New SCK CEN production facility helps more cancer patients
The foundation stone has been laid for more radioisotopes and thus more life-saving care
Starting in 2026, the nuclear research centre SCK CEN will commission a brand-new production facility for therapeutic radioisotopes. This facility, called CRF, represents a vital step forward in the fight against cancer. Today the foundation stone was symbolically laid - in the presence of patient Francis Ligot, European Commissioner for Health and Food Safety Stella Kyriakides, and Belgian Minister for Energy Tinne Van der Straeten.
The forecasts are clear. Without decisive action, cancer will most likely become the leading cause of death in Europe by 2036. This makes early diagnoses and targeted treatments increasingly critical. And this urgent need is echoed in Mol, Belgium. The nuclear research centre SCK CEN wants to give more patients access to life-saving care and is realising this ambition with the construction of the Centralized Radiochemical Facility (CRF). "This brand new production facility means an essential step forward in the fight against cancer," explains Koen Hasaers, Director of Nuclear Medical Applications at SCK CEN. "Therapeutic radioisotopes are a key ingredient of Targeted Radionuclide Therapy (TRT) - or targeted, internal radiotherapy. With our CRF facility, we will produce that key ingredient and ensure its reliable and sustainable supply for cancer patients." A feature of that treatment is that patients experience fewer side effects and maintain a better quality of life.
Francis Ligot acknowledges this. He has already undergone two treatments with lutetium-177. The radioisotope is already being used to treat prostate cancer and neuroendocrine tumours. "Would I do it again, if I could? Without hesitation! It was the most effective treatment. Unfortunately, my battle with cancer continues but with this treatment, I was able to achieve one of my greatest victories. It gave me a life bonus of several years: a bonus in which I experienced no side effects and could live an almost normal life," Francis Ligot said. Today, the nuclear research centre SCK CEN gave him the honour of laying the foundation stone for the production facility.
So, construction has begun and production will start in 2026. The production facility will focus on lutetium-177. Starting in 2026, the nuclear research centre SCK CEN will gradually build toward lutetium production for 15,000 patients in the short term and 100,000 patients in the long term. The facility has also been designed to process promising next-generation isotopes which may allow cancers to be treated even more effectively.
The laying of the foundation stone of the CRF building promises hope, progress and a commitment to a healthier future, both at local and European level. Consequently, the project enjoys political support. Stella Kyriakides, European Commissioner for Health and Food Safety, endorses the importance of this facility. “With Europe’s Beating Cancer Plan, a central pillar of the European Health Union, improving cancer prevention, treatment and care is now at the top of the political agenda in the EU. To achieve this, the development of effective treatments that can save lives and improve the quality of lives of patients are crucial. The Belgian Nuclear Research Centre is an important partner in this effort. I am looking forward to working closely with the Belgian Presidency of the Council for the benefits of patients and their families in the EU.”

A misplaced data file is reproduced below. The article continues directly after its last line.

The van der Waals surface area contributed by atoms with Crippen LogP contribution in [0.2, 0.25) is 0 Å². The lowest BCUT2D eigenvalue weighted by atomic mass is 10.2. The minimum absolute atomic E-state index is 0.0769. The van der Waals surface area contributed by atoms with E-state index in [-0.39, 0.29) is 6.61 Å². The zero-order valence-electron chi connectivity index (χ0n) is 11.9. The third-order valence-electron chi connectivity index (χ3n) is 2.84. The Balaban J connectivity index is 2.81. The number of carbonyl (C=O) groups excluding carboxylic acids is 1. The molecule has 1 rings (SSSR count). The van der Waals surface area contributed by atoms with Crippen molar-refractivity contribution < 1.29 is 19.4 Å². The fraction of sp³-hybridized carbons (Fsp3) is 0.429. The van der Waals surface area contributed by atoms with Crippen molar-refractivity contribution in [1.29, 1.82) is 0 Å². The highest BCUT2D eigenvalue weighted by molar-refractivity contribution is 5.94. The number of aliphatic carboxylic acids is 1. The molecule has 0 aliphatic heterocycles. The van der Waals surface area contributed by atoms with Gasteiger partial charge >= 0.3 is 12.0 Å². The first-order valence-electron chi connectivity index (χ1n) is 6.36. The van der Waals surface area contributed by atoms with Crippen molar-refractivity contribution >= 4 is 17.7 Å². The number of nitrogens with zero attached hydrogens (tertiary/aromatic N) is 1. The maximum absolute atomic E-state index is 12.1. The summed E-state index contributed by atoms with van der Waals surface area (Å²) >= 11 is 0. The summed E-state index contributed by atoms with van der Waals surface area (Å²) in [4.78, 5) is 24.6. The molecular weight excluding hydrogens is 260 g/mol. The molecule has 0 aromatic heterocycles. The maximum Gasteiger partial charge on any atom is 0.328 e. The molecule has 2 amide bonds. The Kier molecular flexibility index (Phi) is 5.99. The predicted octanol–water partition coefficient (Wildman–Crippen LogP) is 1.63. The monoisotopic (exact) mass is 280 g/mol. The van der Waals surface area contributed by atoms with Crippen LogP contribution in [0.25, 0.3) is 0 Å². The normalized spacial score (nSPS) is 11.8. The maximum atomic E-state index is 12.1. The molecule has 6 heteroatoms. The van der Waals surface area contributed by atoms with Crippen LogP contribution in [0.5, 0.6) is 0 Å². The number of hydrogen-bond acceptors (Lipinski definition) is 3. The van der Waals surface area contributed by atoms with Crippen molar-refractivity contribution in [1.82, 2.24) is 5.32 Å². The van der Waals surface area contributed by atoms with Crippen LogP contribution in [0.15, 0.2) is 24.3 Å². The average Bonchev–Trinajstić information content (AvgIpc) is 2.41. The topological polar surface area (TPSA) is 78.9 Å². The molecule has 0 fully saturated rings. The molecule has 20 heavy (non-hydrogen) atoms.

Tinne Van der Straeten, Minister for Energy, is also delighted with this milestone. “Belgium is a global player in the fight against cancer, thanks in part to the production of medical radioisotopes here in Mol. Our country is determined to further contribute to a healthy Europe. The research centre SCK CEN received financial support from the Belgian Recovery and Resilience Plan (RRF) to enable research and development into a new production line. We are proud that this research has led to this realisation and that Belgium will soon make an even bigger difference in the fight against cancer.”
From raw material to drug
Specifically, what will CRF mean in terms of cancer control? Medical radioisotopes do not occur in nature; they have to go through an entire production process. The raw material is first irradiated in SCK CEN's BR2 research reactor. Irradiation transforms a small part of the raw material into a medical radioisotope. At that moment, however, the desired radioisotope is still swimming among the remaining raw material and other isotopes. "With radiochemical techniques, we isolate the radioisotope we need for cancer treatment. This radiochemical work will be performed in CRF facility," explains Koen Hasaers (SCK CEN). After CRF, the first key ingredient is ready to be coupled with a molecule in a hospital or at a radiopharmaceutical facility. He concludes, "CRF thus represents the crucial step between the production of medical radioisotopes and their use in cancer treatments."
Belgian front against cancer
The new production facility will be on the grounds of the nuclear research centre SCK CEN in Mol, Belgium. However, the production is part of a public/public partnership with the National Institute for Radio Elements (IRE). The IRE will play a crucial role in commercialisation thanks to its trust relationships with hospitals and healthcare professionals and its quickness in delivering radioisotopes to patients. The Belgian institute in Fleurus has more than 50 years of experience in just-in-time distribution of medical radioisotopes around the world, for some 2,500 shipments a year.
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